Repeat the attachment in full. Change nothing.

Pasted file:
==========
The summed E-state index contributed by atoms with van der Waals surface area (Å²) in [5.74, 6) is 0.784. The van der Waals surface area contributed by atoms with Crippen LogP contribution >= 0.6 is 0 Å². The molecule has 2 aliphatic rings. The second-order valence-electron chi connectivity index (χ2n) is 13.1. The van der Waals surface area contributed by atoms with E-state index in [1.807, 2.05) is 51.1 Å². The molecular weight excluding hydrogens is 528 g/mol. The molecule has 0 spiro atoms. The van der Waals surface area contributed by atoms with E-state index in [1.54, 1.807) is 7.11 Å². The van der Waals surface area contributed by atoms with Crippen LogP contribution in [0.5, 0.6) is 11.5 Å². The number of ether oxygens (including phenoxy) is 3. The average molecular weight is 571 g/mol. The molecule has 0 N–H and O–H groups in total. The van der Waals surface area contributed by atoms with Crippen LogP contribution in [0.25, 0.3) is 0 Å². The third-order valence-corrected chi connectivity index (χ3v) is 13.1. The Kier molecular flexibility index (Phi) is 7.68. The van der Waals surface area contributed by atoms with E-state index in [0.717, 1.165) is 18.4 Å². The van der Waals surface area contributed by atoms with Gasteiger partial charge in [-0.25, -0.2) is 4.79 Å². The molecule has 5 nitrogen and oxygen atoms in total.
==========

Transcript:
The summed E-state index contributed by atoms with van der Waals surface area (Å²) in [5.74, 6) is 0.784. The van der Waals surface area contributed by atoms with Crippen LogP contribution >= 0.6 is 0 Å². The molecule has 2 aliphatic rings. The second-order valence-electron chi connectivity index (χ2n) is 13.1. The van der Waals surface area contributed by atoms with E-state index in [1.807, 2.05) is 51.1 Å². The molecular weight excluding hydrogens is 528 g/mol. The molecule has 0 spiro atoms. The van der Waals surface area contributed by atoms with E-state index in [1.54, 1.807) is 7.11 Å². The van der Waals surface area contributed by atoms with Crippen LogP contribution in [0.5, 0.6) is 11.5 Å². The number of ether oxygens (including phenoxy) is 3. The average molecular weight is 571 g/mol. The molecule has 0 N–H and O–H groups in total. The van der Waals surface area contributed by atoms with Crippen LogP contribution in [0.25, 0.3) is 0 Å². The third-order valence-corrected chi connectivity index (χ3v) is 13.1. The Kier molecular flexibility index (Phi) is 7.68. The van der Waals surface area contributed by atoms with E-state index in [0.717, 1.165) is 18.4 Å². The van der Waals surface area contributed by atoms with Gasteiger partial charge in [-0.25, -0.2) is 4.79 Å². The molecule has 5 nitrogen and oxygen atoms in total.